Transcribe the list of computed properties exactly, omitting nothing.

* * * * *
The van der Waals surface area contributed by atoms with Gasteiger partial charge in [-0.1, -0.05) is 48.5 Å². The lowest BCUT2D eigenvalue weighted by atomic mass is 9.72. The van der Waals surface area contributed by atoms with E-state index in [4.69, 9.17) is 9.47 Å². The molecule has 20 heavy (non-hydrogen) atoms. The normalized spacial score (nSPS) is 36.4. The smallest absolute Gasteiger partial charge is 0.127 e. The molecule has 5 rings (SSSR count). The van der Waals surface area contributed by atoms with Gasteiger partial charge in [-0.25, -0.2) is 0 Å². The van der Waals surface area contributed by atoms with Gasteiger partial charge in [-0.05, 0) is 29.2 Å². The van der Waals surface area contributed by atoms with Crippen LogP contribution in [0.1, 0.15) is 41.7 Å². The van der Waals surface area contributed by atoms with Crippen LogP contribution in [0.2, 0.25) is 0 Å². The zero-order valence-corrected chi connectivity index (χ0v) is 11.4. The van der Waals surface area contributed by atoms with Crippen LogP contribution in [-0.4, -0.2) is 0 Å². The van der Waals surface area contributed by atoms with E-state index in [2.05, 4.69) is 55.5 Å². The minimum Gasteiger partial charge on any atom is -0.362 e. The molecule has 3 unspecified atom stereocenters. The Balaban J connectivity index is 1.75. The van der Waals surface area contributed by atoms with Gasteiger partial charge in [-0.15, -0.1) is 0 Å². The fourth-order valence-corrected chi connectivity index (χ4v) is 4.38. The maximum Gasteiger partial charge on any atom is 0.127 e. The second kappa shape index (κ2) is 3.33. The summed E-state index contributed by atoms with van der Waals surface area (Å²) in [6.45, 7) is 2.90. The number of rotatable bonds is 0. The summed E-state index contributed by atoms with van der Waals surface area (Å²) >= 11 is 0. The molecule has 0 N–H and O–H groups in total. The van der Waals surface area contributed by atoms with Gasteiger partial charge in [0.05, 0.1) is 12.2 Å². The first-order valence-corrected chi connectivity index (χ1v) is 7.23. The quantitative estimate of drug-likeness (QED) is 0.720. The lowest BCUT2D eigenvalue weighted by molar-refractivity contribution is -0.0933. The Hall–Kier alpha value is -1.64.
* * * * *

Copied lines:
The van der Waals surface area contributed by atoms with Gasteiger partial charge in [-0.1, -0.05) is 48.5 Å². The lowest BCUT2D eigenvalue weighted by atomic mass is 9.72. The van der Waals surface area contributed by atoms with E-state index in [4.69, 9.17) is 9.47 Å². The molecule has 20 heavy (non-hydrogen) atoms. The normalized spacial score (nSPS) is 36.4. The smallest absolute Gasteiger partial charge is 0.127 e. The molecule has 5 rings (SSSR count). The van der Waals surface area contributed by atoms with Gasteiger partial charge in [-0.25, -0.2) is 0 Å². The van der Waals surface area contributed by atoms with Gasteiger partial charge in [-0.05, 0) is 29.2 Å². The van der Waals surface area contributed by atoms with Crippen LogP contribution in [0.1, 0.15) is 41.7 Å². The van der Waals surface area contributed by atoms with Crippen LogP contribution in [0.2, 0.25) is 0 Å². The zero-order valence-corrected chi connectivity index (χ0v) is 11.4. The van der Waals surface area contributed by atoms with Crippen LogP contribution in [-0.4, -0.2) is 0 Å². The van der Waals surface area contributed by atoms with E-state index in [2.05, 4.69) is 55.5 Å². The minimum Gasteiger partial charge on any atom is -0.362 e. The molecule has 3 unspecified atom stereocenters. The Balaban J connectivity index is 1.75. The van der Waals surface area contributed by atoms with Gasteiger partial charge in [-0.15, -0.1) is 0 Å². The fourth-order valence-corrected chi connectivity index (χ4v) is 4.38. The maximum Gasteiger partial charge on any atom is 0.127 e. The second kappa shape index (κ2) is 3.33. The summed E-state index contributed by atoms with van der Waals surface area (Å²) in [6.45, 7) is 2.90. The number of rotatable bonds is 0. The summed E-state index contributed by atoms with van der Waals surface area (Å²) >= 11 is 0. The molecule has 0 N–H and O–H groups in total. The van der Waals surface area contributed by atoms with Gasteiger partial charge in [0.05, 0.1) is 12.2 Å². The first-order valence-corrected chi connectivity index (χ1v) is 7.23. The quantitative estimate of drug-likeness (QED) is 0.720. The lowest BCUT2D eigenvalue weighted by molar-refractivity contribution is -0.0933. The Hall–Kier alpha value is -1.64.